Project Canterbury
Library of Anglo-Catholic Theology

Lancelot Andrewes Works, Sermons, Volume Three
pp. 221-240


Preached before the King's Majesty, at Greenwich, on the Twelfth of June,
A.D. MDCXIV, being Whit-Sunday

Transcribed by Dr. Marianne Dorman
AD 2002

Text Psalm lxviii:18.

Thou hast ascended on high, Thou hast led captivity captive. Thou haste received gifts for men; yea, for the rebellious also, that the Lord God might dwell among them.

This is Christ the Prophet here speaketh to. That He it is, the Apostle is our warrant, Ephesians the fourth chapter, and eighth verse. There he applies it to Christ: 'Thou art gone up,' saith the Prophet here, in the second person; 'He is gone up,' saith the Apostle there of Him in the third.

To Christ then, and to Christ 'gone up,' or 'ascended;' and therefore 'ascended,' they be the last words of this verse, 'that God might dwell among us.' Which cannot be applied to Christ Himself in person, for then He was not to go 'up on high' from us, but to stay here still below with us. Therefore God here is God the Holy Ghost, Who this day came down after Christ was 'gone up,' to be not only among us, but even 'in us,' saith our Saviour; 'To be in us and abide with us for ever.' So the text begins with the ascending of Christ, and ends with the descending of the Holy [221/222] Ghost. And that was upon this day; and so we are come to Christ's hodie impleta est, 'This day is this Scripture fulfilled,' the best application of every text.

Our books tell us, the Scripture will bear four senses; all four be in this, and a kind of ascent there is in them.

First, after the letter and in due consequence to the word immediately next before this, the last word of the verse, which is Sinai. It is a report of Moses' ascending thither. For he, from the bottom of the Red Sea, went up to the top of Sinai, leading with him the people of Israel that log had been captive to Pharaoh; and there 'received gifts,' the Law, the Priesthood, but above all, the 'Ark of the covenant,' to be the pledge of God's presence among them. This is the literal.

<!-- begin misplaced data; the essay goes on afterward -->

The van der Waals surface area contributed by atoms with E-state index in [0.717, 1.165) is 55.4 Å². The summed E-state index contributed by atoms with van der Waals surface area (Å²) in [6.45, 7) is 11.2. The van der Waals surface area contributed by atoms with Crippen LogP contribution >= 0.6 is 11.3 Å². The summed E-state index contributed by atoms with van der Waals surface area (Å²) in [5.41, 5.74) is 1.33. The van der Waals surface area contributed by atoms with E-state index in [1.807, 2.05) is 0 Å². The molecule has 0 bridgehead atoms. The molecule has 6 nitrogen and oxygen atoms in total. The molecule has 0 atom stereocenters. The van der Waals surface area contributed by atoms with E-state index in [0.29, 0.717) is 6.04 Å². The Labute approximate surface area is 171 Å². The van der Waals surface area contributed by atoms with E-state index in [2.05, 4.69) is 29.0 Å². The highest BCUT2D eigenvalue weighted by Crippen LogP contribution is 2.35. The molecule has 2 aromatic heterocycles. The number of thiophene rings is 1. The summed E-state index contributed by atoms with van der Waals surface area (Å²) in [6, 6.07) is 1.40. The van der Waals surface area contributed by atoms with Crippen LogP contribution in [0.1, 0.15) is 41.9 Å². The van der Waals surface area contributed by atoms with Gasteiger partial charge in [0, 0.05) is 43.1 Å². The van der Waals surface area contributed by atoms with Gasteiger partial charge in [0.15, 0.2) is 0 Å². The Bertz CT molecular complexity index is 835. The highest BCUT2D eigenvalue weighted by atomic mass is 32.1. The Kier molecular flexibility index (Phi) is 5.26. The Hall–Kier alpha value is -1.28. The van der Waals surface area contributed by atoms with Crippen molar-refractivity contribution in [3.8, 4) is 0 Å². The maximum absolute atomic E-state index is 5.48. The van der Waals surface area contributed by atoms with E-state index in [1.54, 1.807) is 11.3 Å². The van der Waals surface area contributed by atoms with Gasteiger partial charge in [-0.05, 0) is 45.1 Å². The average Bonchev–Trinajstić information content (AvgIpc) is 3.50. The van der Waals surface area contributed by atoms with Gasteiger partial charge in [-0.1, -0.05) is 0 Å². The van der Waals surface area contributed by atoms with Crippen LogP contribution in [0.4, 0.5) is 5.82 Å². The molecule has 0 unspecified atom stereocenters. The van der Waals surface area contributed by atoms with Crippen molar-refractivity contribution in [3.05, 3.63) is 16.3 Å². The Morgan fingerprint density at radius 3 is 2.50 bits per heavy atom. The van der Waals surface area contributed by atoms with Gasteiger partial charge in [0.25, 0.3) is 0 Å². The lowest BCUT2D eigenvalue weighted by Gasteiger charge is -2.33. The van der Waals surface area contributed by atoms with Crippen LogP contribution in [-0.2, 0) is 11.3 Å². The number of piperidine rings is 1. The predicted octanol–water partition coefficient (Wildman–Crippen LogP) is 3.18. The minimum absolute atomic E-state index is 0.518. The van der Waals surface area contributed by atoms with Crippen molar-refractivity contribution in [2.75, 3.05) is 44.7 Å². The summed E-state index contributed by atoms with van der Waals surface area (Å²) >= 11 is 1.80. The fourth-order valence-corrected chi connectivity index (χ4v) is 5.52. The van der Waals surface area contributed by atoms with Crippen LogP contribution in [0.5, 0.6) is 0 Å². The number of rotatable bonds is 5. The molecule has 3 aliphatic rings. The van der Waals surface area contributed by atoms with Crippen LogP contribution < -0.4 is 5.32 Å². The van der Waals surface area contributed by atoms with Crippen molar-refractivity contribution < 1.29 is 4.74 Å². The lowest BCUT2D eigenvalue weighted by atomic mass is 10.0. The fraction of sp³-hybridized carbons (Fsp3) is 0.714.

2. This of Moses, by analogy, doth King David apply to himself; to his going up to mount Sion, and carrying the ark up thither. For all agree, this Psalm was set upon that occasion. The very beginning of it, 'Let God arise,' &c., sheweth as much;--the acclamation ever to be used, at the ark's removing, as is plain by the tenth of Numbers, verse thirty-five. Now this was done immediately upon his conquest of the Jebusites; whom a little before he had taken captives and made tributaries there. What time also, for honour of the solemnity, dona dedit, he dealt 'bread' and 'wine to all the people,' gift-wise, as we find, the first of Chronicles, sixteenth chapter, and the third verse. This is the analogical; as Moses to Sinai, so David to Sion.

3.From these two we arise to the moral sense, thus. That, as whensoever God's people are carried captive and made thrall to their enemies; as then God seemeth to be put down, and lie foiled for a time, that one may well say, Exsurgat Deus, to Him: so when He takes their cause in hand and works their deliverance, it may well be said, Ascendit in altum, 'He is gone up,' as it were, to His high throne or judgment-seat, there to give sentence for them. Even the Church's depressing is, as it were, God's humiliation; and their deliverance, after a sort, His exaltation. For then He hath the upper hand. And this is the moral.

4. Now from this we ascend to the Prophetical sense, 'to the testimony of Jesus, which is the spirit of all prophecy.' For [222/223] if in any captivity, as of Egypt, of Babylon, God be said to be down; and in any strange deliverance, such as those were, to be got up on high: in this of Christ, of all other, it is most pregnantly verified, that the highest up-going, higher than Sion or Sinai far; that the most gracious triumph that ever was. When the principalities and powers that had carried, not Israel but mankind, all mankind into captivity; they as captives were led before His chariot, attended, as it is in the next verse before, with 'twenty thousands of Angels.' What time also the gifts and graces of the Holy Ghost were shed forth plenteously upon men, which was this very day; and God, not by a wooden ark but by His own Spirit, came to dwell among them.

And in this sense, the true prophetical meaning of it, doth the Apostle deliver it to us, and we to you. That God Which ever and at all times doth, then and at that time did most specially shew the valour of His victory, and the bounty of His triumph, when 'He went up on high,' &c.